NASA is preparing to launch a mission that will go where no probe has gone before: the sun. Not just in orbit of the sun, either. The Parker Solar Probe will come as close as possible to touching the sun without being swallowed up by waves of superheated plasma. Parker will blast through the sun’s corona, sending back data that could revolutionize our understanding of stars.
The launch is currently on track for as soon as August 11th with a Delta IV Heavy rocket, which is one of the most powerful launch vehicles in the world. The Heavy variant of this rocket has a third stage added for additional thrust, and the Parker Solar Probe will take full advantage. The probe itself is fairly small, just 1,400 pounds (635 kilograms) or about the same as a compact car. When it lifts off, Parker will become the fastest human spacecraft ever, a record currently held by the New Horizons Pluto probe launched in 2006. NASA estimates that Parker will hit 430,000 miles per hour (about 692,000 kilometers per hour).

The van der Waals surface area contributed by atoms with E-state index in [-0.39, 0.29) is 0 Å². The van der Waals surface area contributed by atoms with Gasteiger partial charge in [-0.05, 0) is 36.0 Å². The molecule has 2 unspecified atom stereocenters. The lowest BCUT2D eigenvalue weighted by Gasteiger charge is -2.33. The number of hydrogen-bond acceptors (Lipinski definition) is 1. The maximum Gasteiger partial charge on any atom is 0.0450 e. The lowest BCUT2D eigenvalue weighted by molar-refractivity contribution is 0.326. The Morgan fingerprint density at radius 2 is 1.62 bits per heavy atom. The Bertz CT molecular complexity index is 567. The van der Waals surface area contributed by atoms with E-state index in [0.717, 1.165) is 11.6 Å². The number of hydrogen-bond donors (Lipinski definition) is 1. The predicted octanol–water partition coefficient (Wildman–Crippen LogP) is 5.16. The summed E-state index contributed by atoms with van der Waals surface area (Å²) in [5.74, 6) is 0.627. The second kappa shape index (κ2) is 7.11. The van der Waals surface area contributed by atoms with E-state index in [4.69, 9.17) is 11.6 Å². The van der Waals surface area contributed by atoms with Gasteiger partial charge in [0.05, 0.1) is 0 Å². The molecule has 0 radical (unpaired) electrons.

After launch, Parker will need to bleed off some of that speed to make a safe approach of the sun and enter orbit. It will use a gravity slingshot around Venus to get that done. The Venus encounter will also swing the craft around to the best angle to meet up with the sun. Parker will actually rendezvous with Venus seven times during the mission, each time bringing it closer to the surface of the sun on its next orbit. NASA plans for a seven-year Parker mission consisting of 24 orbits of the sun.
At its closest approach, Parker will get within 3.8 million miles of the sun’s surface. That’s closer than any other spacecraft and within the corona. NASA has wanted to launch a mission like this for decades, but the technology to protect a spacecraft simply didn’t exist. The corona is home to solar material heated to millions of degrees and massive events like solar flares and coronal mass ejections.
Being inside the corona will allow scientists to collect more data than they ever could using remote coronal observations from more distant spacecraft. To keep Parker running for the full seven-year mission, NASA developed an advanced heat shield consisting of 4.5-inch carbon composite foam between two carbon fiber sheets. While the sun-facing side of the shield will hit 2,500 degrees Fahrenheit (1,371 degrees Celsius), the probe side will be a pleasant 85 degrees Fahrenheit (29.4 degrees Celsius).
NASA expects Parker to make its first close approach of the sun about three months after launch. Data will come back to Earth in December of this year.
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